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The most concerning is the phytic-acid, an anti-nutrient, that soybeans contain. Phytic-acid is not digestible to humans and prevents the absorption of certain macronutrients and micronutrients, especially Zinc (Anderson, Wolf, & USDA, 1995). The phytic acid makes the nutrients insoluble causing deficiencies in humans. The levels of phytic acid can be reduced with fermentation, processing, and cooking. However, there are still amounts of phytic acid in the soy foods people consume. The USDA has posted to its website the case study that found the levels of phytic acid in products Americans commonly use. Products are measured per 100 g of dry matter in the case study; soymilk contains 1.7-1.8 g of phytic acid, tofu has 1.5-2.9 g of phytic acid, and temph has 0.7-1.0 g of phytic acid (Anderson, Wolf, & USDA, 1995). With these levels of phytic acid being consumed on a regular basis does cause deficiencies. It is said that in the Asian countries where soy is most commonly consumed people have showed signs of these nutrient deficiencies (MayoClinic 2010).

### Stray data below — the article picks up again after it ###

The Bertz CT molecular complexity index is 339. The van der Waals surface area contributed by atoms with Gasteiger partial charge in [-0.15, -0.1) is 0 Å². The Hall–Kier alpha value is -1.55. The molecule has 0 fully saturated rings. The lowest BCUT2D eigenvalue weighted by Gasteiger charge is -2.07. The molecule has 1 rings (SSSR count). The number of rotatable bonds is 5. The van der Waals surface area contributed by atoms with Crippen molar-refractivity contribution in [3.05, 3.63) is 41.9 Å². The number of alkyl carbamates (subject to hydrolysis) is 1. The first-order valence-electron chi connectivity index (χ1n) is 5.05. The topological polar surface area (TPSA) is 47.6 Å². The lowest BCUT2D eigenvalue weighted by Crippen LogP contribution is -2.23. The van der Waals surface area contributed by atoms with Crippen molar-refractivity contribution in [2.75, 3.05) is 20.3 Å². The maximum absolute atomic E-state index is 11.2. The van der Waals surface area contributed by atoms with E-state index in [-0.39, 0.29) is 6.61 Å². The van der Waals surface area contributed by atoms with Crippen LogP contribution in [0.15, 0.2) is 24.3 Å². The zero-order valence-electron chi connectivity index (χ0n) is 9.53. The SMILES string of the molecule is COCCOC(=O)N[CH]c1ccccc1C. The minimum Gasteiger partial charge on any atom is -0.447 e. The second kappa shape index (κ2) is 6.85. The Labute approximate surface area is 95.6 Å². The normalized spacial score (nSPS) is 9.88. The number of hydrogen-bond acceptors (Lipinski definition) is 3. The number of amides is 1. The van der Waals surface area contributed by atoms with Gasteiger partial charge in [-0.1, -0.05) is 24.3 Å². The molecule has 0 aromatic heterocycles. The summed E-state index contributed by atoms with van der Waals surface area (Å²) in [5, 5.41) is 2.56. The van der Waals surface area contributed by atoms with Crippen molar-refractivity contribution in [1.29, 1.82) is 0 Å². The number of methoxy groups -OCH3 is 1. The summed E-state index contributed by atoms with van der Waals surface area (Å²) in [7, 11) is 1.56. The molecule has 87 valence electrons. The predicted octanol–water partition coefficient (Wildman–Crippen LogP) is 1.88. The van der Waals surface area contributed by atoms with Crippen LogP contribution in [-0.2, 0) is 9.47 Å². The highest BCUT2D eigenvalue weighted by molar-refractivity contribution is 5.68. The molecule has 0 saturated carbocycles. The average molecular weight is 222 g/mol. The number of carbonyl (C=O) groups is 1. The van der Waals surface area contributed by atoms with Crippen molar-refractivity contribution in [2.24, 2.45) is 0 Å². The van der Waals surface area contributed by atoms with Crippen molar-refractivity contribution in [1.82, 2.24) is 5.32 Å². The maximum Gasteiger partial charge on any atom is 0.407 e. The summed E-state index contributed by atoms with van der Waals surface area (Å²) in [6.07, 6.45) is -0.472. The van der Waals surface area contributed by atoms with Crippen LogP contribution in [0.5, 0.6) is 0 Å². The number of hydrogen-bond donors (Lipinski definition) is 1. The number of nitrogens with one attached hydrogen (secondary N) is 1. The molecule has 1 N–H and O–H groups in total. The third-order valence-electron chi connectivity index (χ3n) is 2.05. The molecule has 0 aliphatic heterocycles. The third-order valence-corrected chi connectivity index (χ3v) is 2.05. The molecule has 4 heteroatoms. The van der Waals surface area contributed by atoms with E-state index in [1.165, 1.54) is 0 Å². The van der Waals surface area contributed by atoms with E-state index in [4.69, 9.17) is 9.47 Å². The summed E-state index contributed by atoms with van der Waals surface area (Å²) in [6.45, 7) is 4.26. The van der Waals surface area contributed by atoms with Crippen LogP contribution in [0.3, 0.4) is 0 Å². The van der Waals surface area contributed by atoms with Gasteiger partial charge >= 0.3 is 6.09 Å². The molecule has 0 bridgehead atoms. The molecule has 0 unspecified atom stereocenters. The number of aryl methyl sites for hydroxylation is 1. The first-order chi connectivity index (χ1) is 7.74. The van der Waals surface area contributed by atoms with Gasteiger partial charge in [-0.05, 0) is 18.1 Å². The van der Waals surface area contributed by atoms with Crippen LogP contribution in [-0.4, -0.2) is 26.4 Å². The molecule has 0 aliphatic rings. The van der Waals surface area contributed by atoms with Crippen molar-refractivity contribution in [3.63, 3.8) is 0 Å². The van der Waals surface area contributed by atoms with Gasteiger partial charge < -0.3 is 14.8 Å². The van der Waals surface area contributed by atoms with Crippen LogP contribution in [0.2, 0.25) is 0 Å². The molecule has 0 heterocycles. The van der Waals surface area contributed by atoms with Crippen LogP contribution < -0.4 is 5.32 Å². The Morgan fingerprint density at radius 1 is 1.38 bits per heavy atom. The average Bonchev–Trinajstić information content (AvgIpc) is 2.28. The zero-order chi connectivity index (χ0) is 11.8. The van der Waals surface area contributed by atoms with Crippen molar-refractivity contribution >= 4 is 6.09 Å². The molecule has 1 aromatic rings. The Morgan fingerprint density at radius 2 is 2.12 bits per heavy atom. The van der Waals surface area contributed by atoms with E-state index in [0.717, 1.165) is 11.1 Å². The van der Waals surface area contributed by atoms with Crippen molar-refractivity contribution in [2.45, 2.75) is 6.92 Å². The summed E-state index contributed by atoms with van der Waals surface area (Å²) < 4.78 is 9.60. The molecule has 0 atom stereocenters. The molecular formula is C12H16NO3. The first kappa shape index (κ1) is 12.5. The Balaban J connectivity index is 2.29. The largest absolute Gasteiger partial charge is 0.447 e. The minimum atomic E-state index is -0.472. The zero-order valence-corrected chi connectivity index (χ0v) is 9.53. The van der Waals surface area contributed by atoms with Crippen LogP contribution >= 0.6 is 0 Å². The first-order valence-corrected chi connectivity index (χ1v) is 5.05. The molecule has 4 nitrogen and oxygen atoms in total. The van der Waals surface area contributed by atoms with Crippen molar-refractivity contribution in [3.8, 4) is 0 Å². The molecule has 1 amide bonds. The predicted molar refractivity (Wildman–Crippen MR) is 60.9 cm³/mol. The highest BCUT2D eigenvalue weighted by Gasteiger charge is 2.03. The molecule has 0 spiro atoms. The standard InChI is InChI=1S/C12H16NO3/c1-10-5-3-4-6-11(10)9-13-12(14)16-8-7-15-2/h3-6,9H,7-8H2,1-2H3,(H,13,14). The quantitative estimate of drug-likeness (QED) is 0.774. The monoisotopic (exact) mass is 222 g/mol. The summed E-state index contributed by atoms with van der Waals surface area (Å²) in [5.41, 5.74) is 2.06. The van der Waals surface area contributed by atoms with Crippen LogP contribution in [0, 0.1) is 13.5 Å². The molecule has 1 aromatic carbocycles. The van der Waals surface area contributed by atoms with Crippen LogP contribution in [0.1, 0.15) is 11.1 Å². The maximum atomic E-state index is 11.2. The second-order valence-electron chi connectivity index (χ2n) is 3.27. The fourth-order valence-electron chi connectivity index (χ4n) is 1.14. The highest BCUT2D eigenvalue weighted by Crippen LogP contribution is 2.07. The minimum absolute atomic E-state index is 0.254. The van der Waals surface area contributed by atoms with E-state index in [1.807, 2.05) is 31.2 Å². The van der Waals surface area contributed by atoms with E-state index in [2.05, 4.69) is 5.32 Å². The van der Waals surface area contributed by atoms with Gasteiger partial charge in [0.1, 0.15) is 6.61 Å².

Soy also contains another hidden danger that inhibits the process of Trypsin. Trypsin breaks down proteins to smaller amino acids so the body can absorb them in the intestines. If the body cannot absorb the proteins then the person could become very ill and die. During the denaturing process of soybeans the Trypsin inhibitor becomes less and less effective. However, Trypsin inhibitors cannot be fully deactivated without damaging the proteins. So processors leave just enough to have the protein intact. Trypsin inhibitors are highest in whole soy based powders such as infant formulas, soy flour, dehydrated soy milk, and miso. The levels are most shocking in infant formulas with a content of 2-16 mg of Trypsin inhibitors per gram of protein. An infant is much smaller than an adult and these amounts of Trypsin inhibitors can really cause muscular, mental, and functioning disabilities in the developing child. The only way soy industries are able to get past this issue on soy based formulas is that the product is enriched with Trypsin antagonists, creating a very low percentage of Trypsin inhibitors to become active.